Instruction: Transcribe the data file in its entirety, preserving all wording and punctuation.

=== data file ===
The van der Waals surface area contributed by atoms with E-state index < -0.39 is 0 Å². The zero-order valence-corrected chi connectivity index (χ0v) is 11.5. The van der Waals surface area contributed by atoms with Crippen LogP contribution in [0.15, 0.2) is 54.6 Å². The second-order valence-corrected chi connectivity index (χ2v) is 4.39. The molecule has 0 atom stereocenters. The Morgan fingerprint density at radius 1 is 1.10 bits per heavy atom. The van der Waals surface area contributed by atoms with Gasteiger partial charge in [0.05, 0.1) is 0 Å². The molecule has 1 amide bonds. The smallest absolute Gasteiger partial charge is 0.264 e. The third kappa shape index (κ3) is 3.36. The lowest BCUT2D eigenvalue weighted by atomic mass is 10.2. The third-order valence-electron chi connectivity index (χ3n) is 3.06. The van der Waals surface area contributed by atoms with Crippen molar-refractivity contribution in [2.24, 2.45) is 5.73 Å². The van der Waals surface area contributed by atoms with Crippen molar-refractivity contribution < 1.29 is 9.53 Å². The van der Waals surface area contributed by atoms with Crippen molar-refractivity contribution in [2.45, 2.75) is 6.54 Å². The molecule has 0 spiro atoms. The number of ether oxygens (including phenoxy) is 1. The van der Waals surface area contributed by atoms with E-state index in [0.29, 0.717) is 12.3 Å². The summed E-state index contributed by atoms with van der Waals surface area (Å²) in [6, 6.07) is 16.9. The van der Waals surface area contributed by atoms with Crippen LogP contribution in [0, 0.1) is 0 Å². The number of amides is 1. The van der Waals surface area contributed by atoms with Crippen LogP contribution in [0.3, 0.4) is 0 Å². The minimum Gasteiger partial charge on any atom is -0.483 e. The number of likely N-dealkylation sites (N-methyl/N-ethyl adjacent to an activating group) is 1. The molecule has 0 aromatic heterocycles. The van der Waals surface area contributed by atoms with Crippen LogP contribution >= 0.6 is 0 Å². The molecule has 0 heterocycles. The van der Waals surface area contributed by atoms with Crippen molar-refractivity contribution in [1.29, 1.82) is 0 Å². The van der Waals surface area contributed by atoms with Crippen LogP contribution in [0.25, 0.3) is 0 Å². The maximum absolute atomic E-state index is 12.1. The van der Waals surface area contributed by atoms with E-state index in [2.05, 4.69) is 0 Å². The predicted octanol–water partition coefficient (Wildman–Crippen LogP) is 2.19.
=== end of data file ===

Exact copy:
The van der Waals surface area contributed by atoms with E-state index < -0.39 is 0 Å². The zero-order valence-corrected chi connectivity index (χ0v) is 11.5. The van der Waals surface area contributed by atoms with Crippen LogP contribution in [0.15, 0.2) is 54.6 Å². The second-order valence-corrected chi connectivity index (χ2v) is 4.39. The molecule has 0 atom stereocenters. The Morgan fingerprint density at radius 1 is 1.10 bits per heavy atom. The van der Waals surface area contributed by atoms with Gasteiger partial charge in [0.05, 0.1) is 0 Å². The molecule has 1 amide bonds. The smallest absolute Gasteiger partial charge is 0.264 e. The third kappa shape index (κ3) is 3.36. The lowest BCUT2D eigenvalue weighted by atomic mass is 10.2. The third-order valence-electron chi connectivity index (χ3n) is 3.06. The van der Waals surface area contributed by atoms with Crippen molar-refractivity contribution in [2.24, 2.45) is 5.73 Å². The van der Waals surface area contributed by atoms with Crippen molar-refractivity contribution < 1.29 is 9.53 Å². The van der Waals surface area contributed by atoms with Crippen molar-refractivity contribution in [2.45, 2.75) is 6.54 Å². The molecule has 0 spiro atoms. The number of ether oxygens (including phenoxy) is 1. The van der Waals surface area contributed by atoms with E-state index in [0.29, 0.717) is 12.3 Å². The summed E-state index contributed by atoms with van der Waals surface area (Å²) in [6, 6.07) is 16.9. The van der Waals surface area contributed by atoms with Crippen LogP contribution in [0, 0.1) is 0 Å². The number of amides is 1. The van der Waals surface area contributed by atoms with Crippen LogP contribution in [0.3, 0.4) is 0 Å². The minimum Gasteiger partial charge on any atom is -0.483 e. The number of likely N-dealkylation sites (N-methyl/N-ethyl adjacent to an activating group) is 1. The molecule has 0 aromatic heterocycles. The van der Waals surface area contributed by atoms with Crippen LogP contribution >= 0.6 is 0 Å². The molecule has 0 heterocycles. The van der Waals surface area contributed by atoms with Crippen molar-refractivity contribution in [1.29, 1.82) is 0 Å². The van der Waals surface area contributed by atoms with Crippen LogP contribution in [0.25, 0.3) is 0 Å². The maximum absolute atomic E-state index is 12.1. The van der Waals surface area contributed by atoms with E-state index in [2.05, 4.69) is 0 Å². The predicted octanol–water partition coefficient (Wildman–Crippen LogP) is 2.19.